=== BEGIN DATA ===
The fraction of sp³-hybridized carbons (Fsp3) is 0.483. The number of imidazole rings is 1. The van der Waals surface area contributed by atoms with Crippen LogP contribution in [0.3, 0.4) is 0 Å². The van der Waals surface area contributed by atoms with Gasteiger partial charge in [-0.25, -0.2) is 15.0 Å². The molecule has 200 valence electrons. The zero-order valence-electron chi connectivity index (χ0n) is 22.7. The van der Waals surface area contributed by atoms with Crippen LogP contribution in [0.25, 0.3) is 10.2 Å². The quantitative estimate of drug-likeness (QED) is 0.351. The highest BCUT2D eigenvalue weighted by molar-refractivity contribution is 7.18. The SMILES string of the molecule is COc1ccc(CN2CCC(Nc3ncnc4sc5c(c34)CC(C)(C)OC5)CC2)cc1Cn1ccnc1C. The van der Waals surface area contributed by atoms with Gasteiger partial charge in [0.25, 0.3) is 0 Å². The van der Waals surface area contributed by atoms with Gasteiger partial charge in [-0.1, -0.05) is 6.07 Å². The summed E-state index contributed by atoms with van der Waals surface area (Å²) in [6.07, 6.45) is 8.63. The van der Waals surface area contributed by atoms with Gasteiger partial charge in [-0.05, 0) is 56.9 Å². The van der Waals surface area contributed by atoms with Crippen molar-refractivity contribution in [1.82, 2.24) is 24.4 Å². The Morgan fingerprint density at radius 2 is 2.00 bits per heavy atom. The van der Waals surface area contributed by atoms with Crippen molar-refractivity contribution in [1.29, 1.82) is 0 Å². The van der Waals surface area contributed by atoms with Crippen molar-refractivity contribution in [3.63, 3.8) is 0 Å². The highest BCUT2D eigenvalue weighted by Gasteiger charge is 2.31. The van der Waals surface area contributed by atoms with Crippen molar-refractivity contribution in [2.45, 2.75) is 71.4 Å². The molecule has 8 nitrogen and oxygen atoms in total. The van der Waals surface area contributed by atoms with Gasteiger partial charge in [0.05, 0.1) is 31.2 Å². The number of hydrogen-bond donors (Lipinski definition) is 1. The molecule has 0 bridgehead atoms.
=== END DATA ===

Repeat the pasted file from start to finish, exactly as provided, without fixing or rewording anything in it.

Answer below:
The fraction of sp³-hybridized carbons (Fsp3) is 0.483. The number of imidazole rings is 1. The van der Waals surface area contributed by atoms with Crippen LogP contribution in [0.3, 0.4) is 0 Å². The van der Waals surface area contributed by atoms with Gasteiger partial charge in [-0.25, -0.2) is 15.0 Å². The molecule has 200 valence electrons. The zero-order valence-electron chi connectivity index (χ0n) is 22.7. The van der Waals surface area contributed by atoms with Crippen LogP contribution in [0.25, 0.3) is 10.2 Å². The quantitative estimate of drug-likeness (QED) is 0.351. The highest BCUT2D eigenvalue weighted by molar-refractivity contribution is 7.18. The SMILES string of the molecule is COc1ccc(CN2CCC(Nc3ncnc4sc5c(c34)CC(C)(C)OC5)CC2)cc1Cn1ccnc1C. The van der Waals surface area contributed by atoms with Gasteiger partial charge in [0.25, 0.3) is 0 Å². The van der Waals surface area contributed by atoms with Gasteiger partial charge in [-0.1, -0.05) is 6.07 Å². The summed E-state index contributed by atoms with van der Waals surface area (Å²) in [6.07, 6.45) is 8.63. The van der Waals surface area contributed by atoms with Gasteiger partial charge in [-0.05, 0) is 56.9 Å². The van der Waals surface area contributed by atoms with Crippen molar-refractivity contribution in [1.82, 2.24) is 24.4 Å². The Morgan fingerprint density at radius 2 is 2.00 bits per heavy atom. The van der Waals surface area contributed by atoms with Crippen molar-refractivity contribution in [1.29, 1.82) is 0 Å². The van der Waals surface area contributed by atoms with Crippen molar-refractivity contribution in [3.63, 3.8) is 0 Å². The highest BCUT2D eigenvalue weighted by Gasteiger charge is 2.31. The van der Waals surface area contributed by atoms with Crippen molar-refractivity contribution in [2.45, 2.75) is 71.4 Å². The molecule has 8 nitrogen and oxygen atoms in total. The van der Waals surface area contributed by atoms with Gasteiger partial charge in [0.05, 0.1) is 31.2 Å². The number of hydrogen-bond donors (Lipinski definition) is 1. The molecule has 0 bridgehead atoms.